Selected historical census data for the Tamworth Regional local government area
Census year 2001 2006[5] 2011[4]
Population Estimated residents on Census night n/a 53,590 Increase 56,292
LGA rank in terms of size within New South Wales 43rd
% of New South Wales population 0.80% Increase 0.81%
% of Australian population n/a 0.27% Decrease 0.26%
Cultural and language diversity
top responses
Australian 37.5%
English 31.0%
Irish 8.5%
Scottish 7.3%
German 3.2%
top responses
(other than English)
Tagalog n/c Increase 0.1%
Cantonese 0.1% Steady 0.1%
Mandarin 0.1% Steady 0.1%
German 0.1% Steady 0.1%
Italian 0.1% Steady 0.1%
Religious affiliation
Religious affiliation,
top responses
Anglican 38.4% Decrease 36.2%
Catholic 26.5% Decrease 25.9%
No Religion 9.5% Increase 12.6%
Uniting Church 6.3% Decrease 5.5%
Presbyterian and Reformed 5.3% Decrease 5.0%
Median weekly incomes
Personal income Median weekly personal income A$405 A$515
% of Australian median income 86.9% Increase 89.3%
Family income Median weekly family income A$1,041 A$1,181
% of Australian median income 88.9% Decrease 79.7%
Household income Median weekly household income A$818 A$958
% of Australian median income 79.6% Decrease 77.6%


Tamworth Regional Council chambers, in Tamworth.

Current composition and election method[edit]

Tamworth Regional Council is composed of nine Councillors elected proportionally as a single ward. All Councillors are elected for a fixed four-year term of office. The Mayor is elected by the Councillors at the first meeting of the Council. The most recent election was held on 10 September 2016, and the makeup of the Council is as follows:[6]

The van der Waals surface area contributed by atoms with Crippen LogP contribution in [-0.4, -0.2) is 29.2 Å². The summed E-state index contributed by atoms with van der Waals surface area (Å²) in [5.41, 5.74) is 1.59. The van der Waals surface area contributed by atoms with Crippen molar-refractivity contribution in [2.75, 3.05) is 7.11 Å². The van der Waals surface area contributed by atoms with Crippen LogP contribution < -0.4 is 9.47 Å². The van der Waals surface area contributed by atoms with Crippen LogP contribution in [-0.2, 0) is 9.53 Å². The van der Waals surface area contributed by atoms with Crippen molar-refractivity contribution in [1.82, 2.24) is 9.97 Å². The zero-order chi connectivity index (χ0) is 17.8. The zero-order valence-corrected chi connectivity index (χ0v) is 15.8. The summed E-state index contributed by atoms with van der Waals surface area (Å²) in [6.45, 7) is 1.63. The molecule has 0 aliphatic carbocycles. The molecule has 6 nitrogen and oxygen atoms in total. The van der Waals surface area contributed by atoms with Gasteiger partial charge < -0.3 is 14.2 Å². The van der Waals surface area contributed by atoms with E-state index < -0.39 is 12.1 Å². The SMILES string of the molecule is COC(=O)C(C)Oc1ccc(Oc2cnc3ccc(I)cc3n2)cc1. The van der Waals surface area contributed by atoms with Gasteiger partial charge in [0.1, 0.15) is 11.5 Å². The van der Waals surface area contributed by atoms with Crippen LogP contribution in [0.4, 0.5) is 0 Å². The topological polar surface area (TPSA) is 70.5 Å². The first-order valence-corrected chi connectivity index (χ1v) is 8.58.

Party Councillors
  Independents and Unaligned 9
Total 9

The current Council, elected in 2016, in order of election, is:[6]

Councillor Party Notes
  Mark Rodda Unaligned
  Russell Webb Unaligned
  Col Murray Independent Mayor[7]
  Glen Inglis Independent
  Helen Tickle Independent Deputy Mayor[7]
  Phil Betts Unaligned
  Juanita Wilson Independent
  Jim Maxwell Independent
  Charles Impey Independent


  1. ^ "3218.0 – Regional Population Growth, Australia, 2014–15". Australian Bureau of Statistics. Retrieved 29 September 2016. 
  2. ^ "Regional Population Growth, Australia, 2009–10 - Environment/Energy". Australian Bureau of Statistics. 4 November 2011. Retrieved 28 January 2012. 
  3. ^ http://www.tamworth.nsw.gov.au/Council/Council-Overview/default.aspx
  4. ^ a b c d Australian Bureau of Statistics (31 October 2012). "Tamworth Regional (A)". 2011 Census QuickStats. Retrieved 24 January 2015. 
  5. ^ a b Australian Bureau of Statistics (25 October 2007). "Tamworth Regional (A)". 2006 Census QuickStats. Retrieved 24 January 2015. 
  6. ^ a b "Tamworth Regional Council: Summary of First Preference and Group Votes for each Candidate". Local Government Elections 2016. Electoral Commission of New South Wales. 19 September 2016. Retrieved 2 November 2016. 
  7. ^ a b Tamworth Regional Council (27 September 2016). "Tamworth region welcomes first female Deputy Mayor". Retrieved 2 November 2016.